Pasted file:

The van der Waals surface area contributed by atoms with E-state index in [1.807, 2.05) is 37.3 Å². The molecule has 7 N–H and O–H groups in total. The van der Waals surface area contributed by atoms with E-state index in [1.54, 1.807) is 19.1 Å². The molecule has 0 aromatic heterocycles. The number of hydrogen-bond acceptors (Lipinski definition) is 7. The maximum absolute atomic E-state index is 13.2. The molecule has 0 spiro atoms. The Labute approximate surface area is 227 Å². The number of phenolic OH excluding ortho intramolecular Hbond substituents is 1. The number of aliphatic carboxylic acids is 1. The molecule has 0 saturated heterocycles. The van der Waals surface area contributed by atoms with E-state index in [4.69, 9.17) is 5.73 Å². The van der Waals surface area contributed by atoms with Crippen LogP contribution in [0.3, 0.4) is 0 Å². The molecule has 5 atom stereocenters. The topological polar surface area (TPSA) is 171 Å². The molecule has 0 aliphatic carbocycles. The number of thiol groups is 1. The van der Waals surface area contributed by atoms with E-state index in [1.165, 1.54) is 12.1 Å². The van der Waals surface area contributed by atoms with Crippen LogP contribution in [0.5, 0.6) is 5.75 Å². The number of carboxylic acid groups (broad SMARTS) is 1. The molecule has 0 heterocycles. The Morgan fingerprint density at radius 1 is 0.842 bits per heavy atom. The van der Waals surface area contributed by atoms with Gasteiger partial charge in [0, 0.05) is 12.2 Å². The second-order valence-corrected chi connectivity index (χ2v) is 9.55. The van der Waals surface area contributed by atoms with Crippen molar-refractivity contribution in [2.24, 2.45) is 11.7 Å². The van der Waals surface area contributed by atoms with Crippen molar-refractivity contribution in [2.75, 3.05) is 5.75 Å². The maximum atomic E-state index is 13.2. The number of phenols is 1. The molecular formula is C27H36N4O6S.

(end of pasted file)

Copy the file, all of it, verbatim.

The van der Waals surface area contributed by atoms with E-state index in [1.807, 2.05) is 37.3 Å². The molecule has 7 N–H and O–H groups in total. The van der Waals surface area contributed by atoms with E-state index in [1.54, 1.807) is 19.1 Å². The molecule has 0 aromatic heterocycles. The number of hydrogen-bond acceptors (Lipinski definition) is 7. The maximum absolute atomic E-state index is 13.2. The molecule has 0 spiro atoms. The Labute approximate surface area is 227 Å². The number of phenolic OH excluding ortho intramolecular Hbond substituents is 1. The number of aliphatic carboxylic acids is 1. The molecule has 0 saturated heterocycles. The van der Waals surface area contributed by atoms with E-state index in [4.69, 9.17) is 5.73 Å². The van der Waals surface area contributed by atoms with Crippen LogP contribution in [0.3, 0.4) is 0 Å². The molecule has 5 atom stereocenters. The topological polar surface area (TPSA) is 171 Å². The molecule has 0 aliphatic carbocycles. The number of thiol groups is 1. The van der Waals surface area contributed by atoms with E-state index in [1.165, 1.54) is 12.1 Å². The van der Waals surface area contributed by atoms with Crippen LogP contribution in [0.5, 0.6) is 5.75 Å². The number of carboxylic acid groups (broad SMARTS) is 1. The molecule has 0 heterocycles. The Morgan fingerprint density at radius 1 is 0.842 bits per heavy atom. The van der Waals surface area contributed by atoms with Gasteiger partial charge in [0, 0.05) is 12.2 Å². The second-order valence-corrected chi connectivity index (χ2v) is 9.55. The van der Waals surface area contributed by atoms with Crippen molar-refractivity contribution in [2.24, 2.45) is 11.7 Å². The van der Waals surface area contributed by atoms with Crippen molar-refractivity contribution in [2.75, 3.05) is 5.75 Å². The maximum atomic E-state index is 13.2. The number of phenols is 1. The molecular formula is C27H36N4O6S.